A Response To The Neurotypical Narrative
SOMEONE ON TWITTER asked fellow autistics whether or not they feel they overreact. It got me thinking about that word, and who or what decides what kind of reactions allegedly are “too much”.
Without going too far down the rabbit hole, it seems to me that true reactions are not the sort of thing that can be “over” or “under” because they are what their name claims to be: reactive. There’s an action and there’s a reaction. There’s no debate, and no decision.
In physics, it’s usually described as being “equal and opposite” but of course the wrinkle when we move from physics to psyche is that the impact of what might be deemed the same stimulus is going to be different from one person to another, especially when we’re talking about brains that aren’t neurotypical. Any given stimulus could be a mild annoyance to a typical brain, yet the emotional equivalent of a sharp stick to the eye to an atypical brain.
Reactions, in other words, are the things we cannot control. Responses, however, are the things that we can.
I cannot control how my brain reacts to stimuli. I can, sometimes, control my responses to my environment. More, sometimes it’s true that reactions to certain stimuli happen at a comparatively slow enough pace that even there I can control how I respond. My inner reaction might be more severe than I let on with my outer response. Where that line is, I have no idea. I’m sure it varies.
The gist is I don’t believe that “overreaction” is a thing. Reactions are built into the structure of the system, in both physics and the psyche; the system reacts to stimuli in the only way it can. Responses are the decisions we get to make both to our general environment, and, sometimes, even to how we present our reactions to the world around us. Masking, for instance, is a response, hiding our innate reactions.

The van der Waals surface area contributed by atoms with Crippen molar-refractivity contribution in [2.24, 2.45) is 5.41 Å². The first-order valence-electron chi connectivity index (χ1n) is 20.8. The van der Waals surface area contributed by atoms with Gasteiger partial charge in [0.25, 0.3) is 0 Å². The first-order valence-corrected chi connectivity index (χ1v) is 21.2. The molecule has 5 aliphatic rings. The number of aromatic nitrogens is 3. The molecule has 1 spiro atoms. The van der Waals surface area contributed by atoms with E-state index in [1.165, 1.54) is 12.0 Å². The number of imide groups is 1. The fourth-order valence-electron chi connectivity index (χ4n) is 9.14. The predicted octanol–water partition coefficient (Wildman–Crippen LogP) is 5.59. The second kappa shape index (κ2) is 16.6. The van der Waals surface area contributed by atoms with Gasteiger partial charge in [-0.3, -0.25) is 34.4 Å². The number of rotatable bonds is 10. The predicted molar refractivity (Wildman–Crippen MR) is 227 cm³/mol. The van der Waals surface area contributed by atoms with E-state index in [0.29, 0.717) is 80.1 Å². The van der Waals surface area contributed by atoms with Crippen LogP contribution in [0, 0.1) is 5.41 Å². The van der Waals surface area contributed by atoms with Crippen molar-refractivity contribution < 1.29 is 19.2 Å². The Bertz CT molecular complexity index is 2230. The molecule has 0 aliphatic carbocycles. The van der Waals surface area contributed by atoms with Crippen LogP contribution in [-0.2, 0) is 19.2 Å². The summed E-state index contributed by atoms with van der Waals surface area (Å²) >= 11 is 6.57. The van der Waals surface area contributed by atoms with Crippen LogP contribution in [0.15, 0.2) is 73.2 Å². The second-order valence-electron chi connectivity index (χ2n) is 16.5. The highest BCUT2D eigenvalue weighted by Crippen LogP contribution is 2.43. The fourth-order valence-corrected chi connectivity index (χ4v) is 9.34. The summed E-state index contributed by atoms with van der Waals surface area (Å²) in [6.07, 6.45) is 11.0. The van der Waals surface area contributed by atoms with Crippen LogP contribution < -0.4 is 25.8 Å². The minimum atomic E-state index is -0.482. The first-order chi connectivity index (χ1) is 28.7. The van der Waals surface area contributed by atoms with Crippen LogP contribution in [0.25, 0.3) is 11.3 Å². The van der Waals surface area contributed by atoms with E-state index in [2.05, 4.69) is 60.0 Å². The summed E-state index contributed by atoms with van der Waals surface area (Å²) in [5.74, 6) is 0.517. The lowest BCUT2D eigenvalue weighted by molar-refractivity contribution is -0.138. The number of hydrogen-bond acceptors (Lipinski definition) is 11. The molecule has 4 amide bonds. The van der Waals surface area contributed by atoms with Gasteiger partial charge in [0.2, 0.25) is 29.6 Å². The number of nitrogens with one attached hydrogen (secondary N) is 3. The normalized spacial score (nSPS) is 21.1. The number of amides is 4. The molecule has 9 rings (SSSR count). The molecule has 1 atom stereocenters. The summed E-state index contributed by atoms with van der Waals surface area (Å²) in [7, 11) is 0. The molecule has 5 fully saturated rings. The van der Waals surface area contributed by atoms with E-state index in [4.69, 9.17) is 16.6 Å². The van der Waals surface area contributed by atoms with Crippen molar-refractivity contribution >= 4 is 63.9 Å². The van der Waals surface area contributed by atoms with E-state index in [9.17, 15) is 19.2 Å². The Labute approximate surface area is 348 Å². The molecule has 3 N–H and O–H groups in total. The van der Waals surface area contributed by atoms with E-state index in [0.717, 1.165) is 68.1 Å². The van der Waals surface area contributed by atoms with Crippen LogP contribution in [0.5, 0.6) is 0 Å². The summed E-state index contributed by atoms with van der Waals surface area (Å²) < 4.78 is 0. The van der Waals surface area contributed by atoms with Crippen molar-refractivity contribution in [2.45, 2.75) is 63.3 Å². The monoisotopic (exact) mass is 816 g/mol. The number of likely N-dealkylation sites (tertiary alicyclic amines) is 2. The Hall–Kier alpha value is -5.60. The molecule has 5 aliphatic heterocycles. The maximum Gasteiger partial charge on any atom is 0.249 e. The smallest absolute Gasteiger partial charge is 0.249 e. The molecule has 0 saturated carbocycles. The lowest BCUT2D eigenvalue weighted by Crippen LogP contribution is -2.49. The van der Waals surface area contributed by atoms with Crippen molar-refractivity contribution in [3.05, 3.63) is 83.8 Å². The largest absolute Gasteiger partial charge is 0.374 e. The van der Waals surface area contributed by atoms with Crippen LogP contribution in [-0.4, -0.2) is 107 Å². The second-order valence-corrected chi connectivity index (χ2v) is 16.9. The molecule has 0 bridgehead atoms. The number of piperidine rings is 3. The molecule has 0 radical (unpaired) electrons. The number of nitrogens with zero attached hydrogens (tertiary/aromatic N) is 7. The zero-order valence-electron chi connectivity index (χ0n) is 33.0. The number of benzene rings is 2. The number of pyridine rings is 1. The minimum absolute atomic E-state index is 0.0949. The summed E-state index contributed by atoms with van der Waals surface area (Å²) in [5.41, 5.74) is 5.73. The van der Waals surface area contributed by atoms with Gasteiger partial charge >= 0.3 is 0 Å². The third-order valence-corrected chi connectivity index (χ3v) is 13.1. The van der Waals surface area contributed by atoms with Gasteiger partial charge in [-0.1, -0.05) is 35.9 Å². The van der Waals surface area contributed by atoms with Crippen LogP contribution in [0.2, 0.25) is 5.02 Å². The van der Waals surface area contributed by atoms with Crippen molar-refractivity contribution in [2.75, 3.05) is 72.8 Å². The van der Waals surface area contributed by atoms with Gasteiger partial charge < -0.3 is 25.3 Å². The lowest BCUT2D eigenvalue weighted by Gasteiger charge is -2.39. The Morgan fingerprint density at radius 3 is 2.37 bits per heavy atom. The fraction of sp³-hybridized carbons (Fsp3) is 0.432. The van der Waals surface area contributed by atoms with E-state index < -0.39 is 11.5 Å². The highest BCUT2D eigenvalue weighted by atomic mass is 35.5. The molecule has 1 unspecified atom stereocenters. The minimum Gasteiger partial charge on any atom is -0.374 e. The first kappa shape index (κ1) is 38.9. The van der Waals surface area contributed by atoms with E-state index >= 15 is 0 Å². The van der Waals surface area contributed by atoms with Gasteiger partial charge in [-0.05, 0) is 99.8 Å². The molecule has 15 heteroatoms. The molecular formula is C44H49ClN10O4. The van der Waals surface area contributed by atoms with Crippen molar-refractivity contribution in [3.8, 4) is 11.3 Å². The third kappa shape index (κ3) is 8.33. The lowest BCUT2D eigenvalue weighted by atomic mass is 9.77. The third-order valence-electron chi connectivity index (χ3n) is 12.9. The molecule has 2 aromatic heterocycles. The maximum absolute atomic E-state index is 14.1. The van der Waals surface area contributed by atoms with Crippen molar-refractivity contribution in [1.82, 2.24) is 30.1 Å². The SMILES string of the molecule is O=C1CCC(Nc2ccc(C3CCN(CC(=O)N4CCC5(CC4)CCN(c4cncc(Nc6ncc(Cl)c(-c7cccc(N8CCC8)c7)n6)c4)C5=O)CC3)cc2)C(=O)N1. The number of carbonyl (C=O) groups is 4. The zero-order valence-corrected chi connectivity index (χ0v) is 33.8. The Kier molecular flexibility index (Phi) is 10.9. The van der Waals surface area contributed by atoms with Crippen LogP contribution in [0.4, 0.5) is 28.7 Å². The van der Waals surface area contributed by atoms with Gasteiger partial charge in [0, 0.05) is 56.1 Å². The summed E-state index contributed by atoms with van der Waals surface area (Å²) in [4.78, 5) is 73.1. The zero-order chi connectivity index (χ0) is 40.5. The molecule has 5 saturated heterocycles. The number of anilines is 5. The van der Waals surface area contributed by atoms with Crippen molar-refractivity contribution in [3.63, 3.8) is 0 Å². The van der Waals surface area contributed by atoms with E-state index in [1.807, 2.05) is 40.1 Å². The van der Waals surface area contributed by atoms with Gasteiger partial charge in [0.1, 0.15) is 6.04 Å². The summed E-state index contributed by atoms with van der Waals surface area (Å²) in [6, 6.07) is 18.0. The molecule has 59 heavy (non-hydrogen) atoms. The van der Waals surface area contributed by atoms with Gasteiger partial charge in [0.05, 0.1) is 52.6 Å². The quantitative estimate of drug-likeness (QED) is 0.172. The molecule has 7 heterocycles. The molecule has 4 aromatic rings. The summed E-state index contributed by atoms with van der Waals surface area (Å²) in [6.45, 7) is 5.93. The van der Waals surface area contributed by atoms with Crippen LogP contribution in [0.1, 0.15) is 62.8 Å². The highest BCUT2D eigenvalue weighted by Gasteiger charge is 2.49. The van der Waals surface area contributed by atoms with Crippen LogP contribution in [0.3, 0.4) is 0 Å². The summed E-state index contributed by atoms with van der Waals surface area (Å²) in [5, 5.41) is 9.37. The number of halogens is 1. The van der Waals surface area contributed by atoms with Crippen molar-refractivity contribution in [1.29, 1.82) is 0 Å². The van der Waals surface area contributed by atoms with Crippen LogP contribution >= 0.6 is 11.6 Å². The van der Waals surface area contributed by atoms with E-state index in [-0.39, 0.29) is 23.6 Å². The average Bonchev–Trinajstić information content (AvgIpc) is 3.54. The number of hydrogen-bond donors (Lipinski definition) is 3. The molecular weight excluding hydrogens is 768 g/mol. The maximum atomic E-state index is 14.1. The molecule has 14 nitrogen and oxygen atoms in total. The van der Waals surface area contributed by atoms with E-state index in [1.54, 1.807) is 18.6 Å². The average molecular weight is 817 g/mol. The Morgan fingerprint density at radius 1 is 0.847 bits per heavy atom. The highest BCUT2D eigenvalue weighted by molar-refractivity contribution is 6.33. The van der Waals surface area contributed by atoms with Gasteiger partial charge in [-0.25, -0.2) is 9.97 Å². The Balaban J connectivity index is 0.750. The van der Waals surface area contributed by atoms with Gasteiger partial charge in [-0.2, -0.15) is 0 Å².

“Over” and “under” when it comes to reactions really is about social expectations as informed by how the typical brain behaves. You could argue how autistic people “should” respond to things (you shouldn’t, but you could), or investigate the degree to which that sort of control is even possible in different environments and with regard to different stimuli, but you simply can’t argue that we overreact.
My reactions to stimuli are proportional to the force with which they act upon my brain. If anything, autistic people are taught, both explicitly and implicitly, to underreact (which, here, really means underrespond), for the sake of polite, neurotypical expectations.
Let’s talk about that instead. Let’s talk about the overreaction of neurotypicals to how autistic people present themselves. Let’s talk about the dangers of actually-autistic people buying into that narrative.